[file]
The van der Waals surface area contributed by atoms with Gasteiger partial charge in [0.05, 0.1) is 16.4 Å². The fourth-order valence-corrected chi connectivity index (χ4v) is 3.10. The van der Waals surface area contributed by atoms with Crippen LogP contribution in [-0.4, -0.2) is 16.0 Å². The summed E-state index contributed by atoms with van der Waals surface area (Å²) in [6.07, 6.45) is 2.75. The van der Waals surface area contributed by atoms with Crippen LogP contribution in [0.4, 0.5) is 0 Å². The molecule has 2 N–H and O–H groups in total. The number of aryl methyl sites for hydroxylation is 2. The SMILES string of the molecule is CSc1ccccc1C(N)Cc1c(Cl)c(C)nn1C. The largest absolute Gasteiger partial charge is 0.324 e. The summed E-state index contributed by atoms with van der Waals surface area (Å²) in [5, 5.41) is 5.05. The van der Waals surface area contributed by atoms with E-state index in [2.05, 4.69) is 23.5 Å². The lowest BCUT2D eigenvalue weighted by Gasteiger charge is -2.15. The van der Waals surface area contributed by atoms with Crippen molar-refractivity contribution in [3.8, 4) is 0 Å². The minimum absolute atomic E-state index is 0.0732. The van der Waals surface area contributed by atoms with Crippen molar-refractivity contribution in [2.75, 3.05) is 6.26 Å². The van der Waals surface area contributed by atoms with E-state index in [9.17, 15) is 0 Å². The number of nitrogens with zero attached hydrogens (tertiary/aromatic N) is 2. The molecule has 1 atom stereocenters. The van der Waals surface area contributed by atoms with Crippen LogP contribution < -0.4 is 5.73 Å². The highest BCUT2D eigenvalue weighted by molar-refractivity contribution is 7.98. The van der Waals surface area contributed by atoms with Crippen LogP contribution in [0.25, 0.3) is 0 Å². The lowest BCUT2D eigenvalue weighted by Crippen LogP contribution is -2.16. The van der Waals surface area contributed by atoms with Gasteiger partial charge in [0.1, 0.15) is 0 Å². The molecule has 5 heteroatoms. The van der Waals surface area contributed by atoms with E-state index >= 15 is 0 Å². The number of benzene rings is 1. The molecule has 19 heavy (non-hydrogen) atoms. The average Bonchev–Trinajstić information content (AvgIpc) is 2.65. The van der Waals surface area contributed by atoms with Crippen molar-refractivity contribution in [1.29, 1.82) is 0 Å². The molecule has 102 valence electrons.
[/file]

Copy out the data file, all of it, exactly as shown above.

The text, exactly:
The van der Waals surface area contributed by atoms with Gasteiger partial charge in [0.05, 0.1) is 16.4 Å². The fourth-order valence-corrected chi connectivity index (χ4v) is 3.10. The van der Waals surface area contributed by atoms with Crippen LogP contribution in [-0.4, -0.2) is 16.0 Å². The summed E-state index contributed by atoms with van der Waals surface area (Å²) in [6.07, 6.45) is 2.75. The van der Waals surface area contributed by atoms with Crippen LogP contribution in [0.4, 0.5) is 0 Å². The molecule has 2 N–H and O–H groups in total. The number of aryl methyl sites for hydroxylation is 2. The SMILES string of the molecule is CSc1ccccc1C(N)Cc1c(Cl)c(C)nn1C. The largest absolute Gasteiger partial charge is 0.324 e. The summed E-state index contributed by atoms with van der Waals surface area (Å²) in [5, 5.41) is 5.05. The van der Waals surface area contributed by atoms with E-state index in [2.05, 4.69) is 23.5 Å². The lowest BCUT2D eigenvalue weighted by Gasteiger charge is -2.15. The van der Waals surface area contributed by atoms with Crippen molar-refractivity contribution in [3.8, 4) is 0 Å². The minimum absolute atomic E-state index is 0.0732. The van der Waals surface area contributed by atoms with Crippen molar-refractivity contribution in [2.75, 3.05) is 6.26 Å². The van der Waals surface area contributed by atoms with E-state index in [9.17, 15) is 0 Å². The number of nitrogens with zero attached hydrogens (tertiary/aromatic N) is 2. The molecule has 1 atom stereocenters. The van der Waals surface area contributed by atoms with Crippen LogP contribution < -0.4 is 5.73 Å². The highest BCUT2D eigenvalue weighted by molar-refractivity contribution is 7.98. The van der Waals surface area contributed by atoms with Crippen LogP contribution in [0.25, 0.3) is 0 Å². The lowest BCUT2D eigenvalue weighted by Crippen LogP contribution is -2.16. The van der Waals surface area contributed by atoms with Gasteiger partial charge in [0.1, 0.15) is 0 Å². The molecule has 5 heteroatoms. The van der Waals surface area contributed by atoms with E-state index >= 15 is 0 Å². The number of benzene rings is 1. The molecule has 19 heavy (non-hydrogen) atoms. The average Bonchev–Trinajstić information content (AvgIpc) is 2.65. The van der Waals surface area contributed by atoms with Crippen molar-refractivity contribution in [1.29, 1.82) is 0 Å². The molecule has 102 valence electrons.